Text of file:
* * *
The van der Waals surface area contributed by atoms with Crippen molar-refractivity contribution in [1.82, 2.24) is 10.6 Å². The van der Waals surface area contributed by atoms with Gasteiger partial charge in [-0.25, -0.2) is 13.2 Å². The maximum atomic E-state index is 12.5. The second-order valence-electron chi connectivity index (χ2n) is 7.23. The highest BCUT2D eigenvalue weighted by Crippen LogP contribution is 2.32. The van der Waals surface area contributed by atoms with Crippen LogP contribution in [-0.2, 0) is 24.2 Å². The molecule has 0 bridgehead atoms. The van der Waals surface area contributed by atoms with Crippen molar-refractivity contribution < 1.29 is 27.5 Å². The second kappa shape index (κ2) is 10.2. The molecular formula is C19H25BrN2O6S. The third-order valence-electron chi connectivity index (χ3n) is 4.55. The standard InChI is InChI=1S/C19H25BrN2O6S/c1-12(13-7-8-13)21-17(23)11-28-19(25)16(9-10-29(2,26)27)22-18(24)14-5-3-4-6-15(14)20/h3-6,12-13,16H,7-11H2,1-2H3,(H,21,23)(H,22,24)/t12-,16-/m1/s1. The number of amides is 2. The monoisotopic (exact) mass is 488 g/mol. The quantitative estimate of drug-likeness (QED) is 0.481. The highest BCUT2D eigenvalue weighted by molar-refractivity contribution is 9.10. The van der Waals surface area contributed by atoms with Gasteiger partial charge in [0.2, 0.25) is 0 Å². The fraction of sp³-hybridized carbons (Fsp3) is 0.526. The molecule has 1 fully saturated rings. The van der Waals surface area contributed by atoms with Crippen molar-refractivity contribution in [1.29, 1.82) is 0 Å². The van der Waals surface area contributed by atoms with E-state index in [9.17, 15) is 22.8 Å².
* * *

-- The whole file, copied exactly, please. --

The van der Waals surface area contributed by atoms with Crippen molar-refractivity contribution in [1.82, 2.24) is 10.6 Å². The van der Waals surface area contributed by atoms with Gasteiger partial charge in [-0.25, -0.2) is 13.2 Å². The maximum atomic E-state index is 12.5. The second-order valence-electron chi connectivity index (χ2n) is 7.23. The highest BCUT2D eigenvalue weighted by Crippen LogP contribution is 2.32. The van der Waals surface area contributed by atoms with Crippen LogP contribution in [-0.2, 0) is 24.2 Å². The molecule has 0 bridgehead atoms. The van der Waals surface area contributed by atoms with Crippen molar-refractivity contribution < 1.29 is 27.5 Å². The second kappa shape index (κ2) is 10.2. The molecular formula is C19H25BrN2O6S. The third-order valence-electron chi connectivity index (χ3n) is 4.55. The standard InChI is InChI=1S/C19H25BrN2O6S/c1-12(13-7-8-13)21-17(23)11-28-19(25)16(9-10-29(2,26)27)22-18(24)14-5-3-4-6-15(14)20/h3-6,12-13,16H,7-11H2,1-2H3,(H,21,23)(H,22,24)/t12-,16-/m1/s1. The number of amides is 2. The monoisotopic (exact) mass is 488 g/mol. The quantitative estimate of drug-likeness (QED) is 0.481. The highest BCUT2D eigenvalue weighted by molar-refractivity contribution is 9.10. The van der Waals surface area contributed by atoms with Gasteiger partial charge in [0.2, 0.25) is 0 Å². The fraction of sp³-hybridized carbons (Fsp3) is 0.526. The molecule has 1 fully saturated rings. The van der Waals surface area contributed by atoms with Crippen molar-refractivity contribution in [1.29, 1.82) is 0 Å². The van der Waals surface area contributed by atoms with E-state index in [9.17, 15) is 22.8 Å².